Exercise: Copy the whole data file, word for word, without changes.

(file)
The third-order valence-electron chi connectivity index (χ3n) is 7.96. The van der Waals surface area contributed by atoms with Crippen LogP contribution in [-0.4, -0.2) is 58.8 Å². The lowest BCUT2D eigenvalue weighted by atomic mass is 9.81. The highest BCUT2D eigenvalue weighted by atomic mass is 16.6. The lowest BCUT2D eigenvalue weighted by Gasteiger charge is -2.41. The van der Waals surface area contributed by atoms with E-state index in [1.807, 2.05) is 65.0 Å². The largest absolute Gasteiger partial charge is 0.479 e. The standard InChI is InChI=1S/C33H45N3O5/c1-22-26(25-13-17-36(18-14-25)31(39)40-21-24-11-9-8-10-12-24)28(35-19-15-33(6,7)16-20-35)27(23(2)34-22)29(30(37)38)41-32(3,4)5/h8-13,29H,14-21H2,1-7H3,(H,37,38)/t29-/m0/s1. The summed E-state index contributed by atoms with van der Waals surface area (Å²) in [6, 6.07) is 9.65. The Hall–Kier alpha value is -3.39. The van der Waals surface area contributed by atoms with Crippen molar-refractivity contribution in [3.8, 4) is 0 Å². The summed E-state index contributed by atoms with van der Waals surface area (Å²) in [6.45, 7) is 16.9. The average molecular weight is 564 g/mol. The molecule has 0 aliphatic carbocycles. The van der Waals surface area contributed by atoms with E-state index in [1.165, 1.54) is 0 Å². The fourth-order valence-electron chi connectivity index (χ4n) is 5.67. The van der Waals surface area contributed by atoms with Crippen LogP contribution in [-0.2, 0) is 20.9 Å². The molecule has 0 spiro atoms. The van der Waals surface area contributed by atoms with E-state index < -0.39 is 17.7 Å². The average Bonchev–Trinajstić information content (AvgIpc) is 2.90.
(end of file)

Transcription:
The third-order valence-electron chi connectivity index (χ3n) is 7.96. The van der Waals surface area contributed by atoms with Crippen LogP contribution in [-0.4, -0.2) is 58.8 Å². The lowest BCUT2D eigenvalue weighted by atomic mass is 9.81. The highest BCUT2D eigenvalue weighted by atomic mass is 16.6. The lowest BCUT2D eigenvalue weighted by Gasteiger charge is -2.41. The van der Waals surface area contributed by atoms with E-state index in [1.807, 2.05) is 65.0 Å². The largest absolute Gasteiger partial charge is 0.479 e. The standard InChI is InChI=1S/C33H45N3O5/c1-22-26(25-13-17-36(18-14-25)31(39)40-21-24-11-9-8-10-12-24)28(35-19-15-33(6,7)16-20-35)27(23(2)34-22)29(30(37)38)41-32(3,4)5/h8-13,29H,14-21H2,1-7H3,(H,37,38)/t29-/m0/s1. The summed E-state index contributed by atoms with van der Waals surface area (Å²) in [6, 6.07) is 9.65. The Hall–Kier alpha value is -3.39. The van der Waals surface area contributed by atoms with Crippen molar-refractivity contribution in [3.8, 4) is 0 Å². The summed E-state index contributed by atoms with van der Waals surface area (Å²) in [6.45, 7) is 16.9. The average molecular weight is 564 g/mol. The molecule has 0 aliphatic carbocycles. The van der Waals surface area contributed by atoms with E-state index in [1.165, 1.54) is 0 Å². The fourth-order valence-electron chi connectivity index (χ4n) is 5.67. The van der Waals surface area contributed by atoms with Crippen LogP contribution in [-0.2, 0) is 20.9 Å². The molecule has 0 spiro atoms. The van der Waals surface area contributed by atoms with E-state index < -0.39 is 17.7 Å². The average Bonchev–Trinajstić information content (AvgIpc) is 2.90.